There were only two choices in that time--from God (good) or from men (bad)--as can be seen in the interchange about the message of John the Baptist:

 

One day as he was teaching the people in the temple courts and preaching the gospel, the chief priests and the teachers of the law, together with the elders, came up to him.  2 “Tell us by what authority you are doing these things,” they said. “Who gave you this authority?” 3 He replied, “I will also ask you a question. Tell me,  4 John’s baptism—was it from heaven, or from men?” 5 They discussed it among themselves and said, “If we say, ‘From heaven,’ he will ask, ‘Why didn’t you believe him?’  6 But if we say, ‘From men,’ all the people will stone us, because they are persuaded that John was a prophet.” 7 So they answered, “We don’t know where it was from.” 8 Jesus said, “Neither will I tell you by what authority I am doing these things.”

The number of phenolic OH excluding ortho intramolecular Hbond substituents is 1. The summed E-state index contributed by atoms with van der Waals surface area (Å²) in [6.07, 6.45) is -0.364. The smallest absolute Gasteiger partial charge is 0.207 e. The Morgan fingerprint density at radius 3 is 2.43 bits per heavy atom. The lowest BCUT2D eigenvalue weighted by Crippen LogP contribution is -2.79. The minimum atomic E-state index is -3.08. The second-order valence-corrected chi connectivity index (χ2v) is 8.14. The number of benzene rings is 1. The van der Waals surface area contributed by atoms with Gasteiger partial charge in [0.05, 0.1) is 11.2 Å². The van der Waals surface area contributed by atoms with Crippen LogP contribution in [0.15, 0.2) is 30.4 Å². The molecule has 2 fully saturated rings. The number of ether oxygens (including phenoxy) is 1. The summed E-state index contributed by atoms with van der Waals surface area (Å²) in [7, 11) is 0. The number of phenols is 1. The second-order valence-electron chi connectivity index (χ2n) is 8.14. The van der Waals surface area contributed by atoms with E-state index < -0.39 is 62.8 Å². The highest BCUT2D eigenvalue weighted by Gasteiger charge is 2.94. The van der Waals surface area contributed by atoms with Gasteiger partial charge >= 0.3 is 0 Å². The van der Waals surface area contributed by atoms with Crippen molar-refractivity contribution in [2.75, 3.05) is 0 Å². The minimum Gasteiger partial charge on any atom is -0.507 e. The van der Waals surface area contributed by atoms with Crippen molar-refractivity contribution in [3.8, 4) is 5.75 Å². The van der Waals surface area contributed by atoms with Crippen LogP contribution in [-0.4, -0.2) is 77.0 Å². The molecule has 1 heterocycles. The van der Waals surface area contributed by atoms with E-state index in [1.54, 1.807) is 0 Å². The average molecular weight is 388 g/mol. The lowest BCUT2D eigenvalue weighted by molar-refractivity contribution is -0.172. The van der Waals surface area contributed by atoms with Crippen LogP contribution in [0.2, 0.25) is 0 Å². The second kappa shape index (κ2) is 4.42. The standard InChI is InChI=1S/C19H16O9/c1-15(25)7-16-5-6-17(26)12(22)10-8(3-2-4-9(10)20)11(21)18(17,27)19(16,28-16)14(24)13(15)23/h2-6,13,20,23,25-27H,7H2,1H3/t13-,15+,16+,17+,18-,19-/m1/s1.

The second reason is related to this--the roles of the expected Messiah of God were agency and functional roles.

 

The messianic promises in the OT/Tanaak were focused on God visiting/blessing his people in the form(s) of various "ministerial" agents: prophet, priest, and king. For example, Moses mentioned a "prophet like unto me", the prophets and psalms spoke of an eschatological High priest (e.g., Melchizedek), and the Son of David would carry the title "God's son" (as divine representative on earth).  

 

The prophet spoke for God, delivering the message "intact and unadulterated". The priest purified the people with unblemished offerings and sacrifices (and taught the people about the heart/will of God), in complete conformity with the revealed will/torah of God (supposedly adding no 'traditions of men'). The Davidic king was to implement God's perfect social will within his people--"fully, precisely, and solely" the will of YHWH. No personal agendas were allowed in these jobs--it was expressly forbidden in several places of the law.